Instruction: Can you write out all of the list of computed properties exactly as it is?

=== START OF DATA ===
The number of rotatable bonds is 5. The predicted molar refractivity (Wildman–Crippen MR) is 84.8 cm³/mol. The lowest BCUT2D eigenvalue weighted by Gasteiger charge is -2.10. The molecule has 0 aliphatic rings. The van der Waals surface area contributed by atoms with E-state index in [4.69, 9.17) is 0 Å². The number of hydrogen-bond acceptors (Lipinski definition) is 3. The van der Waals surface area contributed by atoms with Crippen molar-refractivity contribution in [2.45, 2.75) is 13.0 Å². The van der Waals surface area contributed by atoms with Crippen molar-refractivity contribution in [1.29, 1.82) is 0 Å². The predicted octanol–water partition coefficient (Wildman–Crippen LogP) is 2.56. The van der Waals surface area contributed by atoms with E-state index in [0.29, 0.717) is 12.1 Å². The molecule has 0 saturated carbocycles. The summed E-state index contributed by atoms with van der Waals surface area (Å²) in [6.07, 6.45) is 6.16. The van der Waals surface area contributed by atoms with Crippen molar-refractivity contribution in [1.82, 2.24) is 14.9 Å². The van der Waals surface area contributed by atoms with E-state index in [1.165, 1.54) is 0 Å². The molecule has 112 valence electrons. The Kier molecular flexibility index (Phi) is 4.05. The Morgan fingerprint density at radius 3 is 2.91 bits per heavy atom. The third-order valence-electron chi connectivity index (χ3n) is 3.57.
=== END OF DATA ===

The number of rotatable bonds is 5. The predicted molar refractivity (Wildman–Crippen MR) is 84.8 cm³/mol. The lowest BCUT2D eigenvalue weighted by Gasteiger charge is -2.10. The molecule has 0 aliphatic rings. The van der Waals surface area contributed by atoms with E-state index in [4.69, 9.17) is 0 Å². The number of hydrogen-bond acceptors (Lipinski definition) is 3. The van der Waals surface area contributed by atoms with Crippen molar-refractivity contribution in [2.45, 2.75) is 13.0 Å². The van der Waals surface area contributed by atoms with Crippen molar-refractivity contribution in [1.29, 1.82) is 0 Å². The predicted octanol–water partition coefficient (Wildman–Crippen LogP) is 2.56. The van der Waals surface area contributed by atoms with E-state index in [0.29, 0.717) is 12.1 Å². The molecule has 0 saturated carbocycles. The summed E-state index contributed by atoms with van der Waals surface area (Å²) in [6.07, 6.45) is 6.16. The van der Waals surface area contributed by atoms with Crippen molar-refractivity contribution in [1.82, 2.24) is 14.9 Å². The van der Waals surface area contributed by atoms with E-state index in [1.165, 1.54) is 0 Å². The molecule has 112 valence electrons. The Kier molecular flexibility index (Phi) is 4.05. The Morgan fingerprint density at radius 3 is 2.91 bits per heavy atom. The third-order valence-electron chi connectivity index (χ3n) is 3.57.